Testimony will be heard today by the House Judiciary Committee concerning Marijuana Legalization Bill 7506. In addition to the compelling social justice issues, proponents will have a strong economic argument to make to Rhode Island legislators this year, supported by the early news out of Colorado and a recent report from OpenDoors, a nonprofit that serves formerly incarcerated individuals and their families.
Nick Horton, the policy specialist at OpenDoors who wrote the report, suggests that legalization and regulation of marijuana in Rhode Island could generate from $21.5 million to $82 million in annual tax revenues. Zachary Malinowski at The Providence Journal asked Pat Oglesby, former chief tax counsel for the U.S. Senate Finance Committee and founder of the Center for New Tax Revenue for an assessment (“Report: Legalizing marijuana would reap millions of dollars for RI”). He predicts,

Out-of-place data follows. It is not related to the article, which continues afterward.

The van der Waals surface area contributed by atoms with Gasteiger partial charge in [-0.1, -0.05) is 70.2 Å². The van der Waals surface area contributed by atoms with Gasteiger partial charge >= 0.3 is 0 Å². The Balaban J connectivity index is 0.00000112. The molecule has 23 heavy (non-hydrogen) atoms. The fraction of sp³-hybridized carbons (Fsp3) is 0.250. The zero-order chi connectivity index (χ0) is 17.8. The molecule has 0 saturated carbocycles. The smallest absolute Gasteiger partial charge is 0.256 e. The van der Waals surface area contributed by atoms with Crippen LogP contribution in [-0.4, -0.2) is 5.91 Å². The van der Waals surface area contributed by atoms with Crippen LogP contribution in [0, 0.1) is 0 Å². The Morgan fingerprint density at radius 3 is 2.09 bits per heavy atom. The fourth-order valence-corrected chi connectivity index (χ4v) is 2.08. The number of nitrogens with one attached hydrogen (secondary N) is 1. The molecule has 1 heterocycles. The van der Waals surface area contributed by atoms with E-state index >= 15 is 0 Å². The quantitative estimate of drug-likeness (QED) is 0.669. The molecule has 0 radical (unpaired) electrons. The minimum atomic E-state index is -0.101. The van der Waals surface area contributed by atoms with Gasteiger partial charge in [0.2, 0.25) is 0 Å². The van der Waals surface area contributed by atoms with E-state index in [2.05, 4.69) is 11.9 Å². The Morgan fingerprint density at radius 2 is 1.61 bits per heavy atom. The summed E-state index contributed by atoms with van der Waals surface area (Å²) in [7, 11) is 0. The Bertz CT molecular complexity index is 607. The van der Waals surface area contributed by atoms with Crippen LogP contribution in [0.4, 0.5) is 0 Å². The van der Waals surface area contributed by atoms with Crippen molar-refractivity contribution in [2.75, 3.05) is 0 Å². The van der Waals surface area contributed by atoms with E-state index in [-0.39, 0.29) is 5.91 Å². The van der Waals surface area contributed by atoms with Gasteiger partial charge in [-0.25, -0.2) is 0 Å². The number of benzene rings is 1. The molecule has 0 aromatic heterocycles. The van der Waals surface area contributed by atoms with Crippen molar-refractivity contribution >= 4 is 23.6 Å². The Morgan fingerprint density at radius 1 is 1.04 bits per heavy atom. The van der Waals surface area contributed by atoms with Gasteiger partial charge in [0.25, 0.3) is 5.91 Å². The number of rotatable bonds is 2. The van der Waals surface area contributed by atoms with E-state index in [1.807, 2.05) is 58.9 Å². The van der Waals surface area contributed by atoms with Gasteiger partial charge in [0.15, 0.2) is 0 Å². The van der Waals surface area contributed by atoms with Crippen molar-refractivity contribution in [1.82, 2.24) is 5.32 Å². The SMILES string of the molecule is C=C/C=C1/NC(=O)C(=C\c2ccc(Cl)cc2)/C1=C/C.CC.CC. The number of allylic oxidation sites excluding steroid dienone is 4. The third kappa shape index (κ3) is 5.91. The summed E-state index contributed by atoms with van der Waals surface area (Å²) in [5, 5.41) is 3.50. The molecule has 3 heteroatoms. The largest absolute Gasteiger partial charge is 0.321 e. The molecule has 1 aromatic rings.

. . . that Rhode Island’s plans to legalize and regulate marijuana “would be a significant improvement” over the tax structures in Colorado and Washington. Those are the first two states to legalize the drug and the tax rate is based on the price of the cannabis.
“The Rhode Island Bill’s per-ounce tax base is more stable and harder to manipulate,” Oglesby said. “It’s a better tax plan.”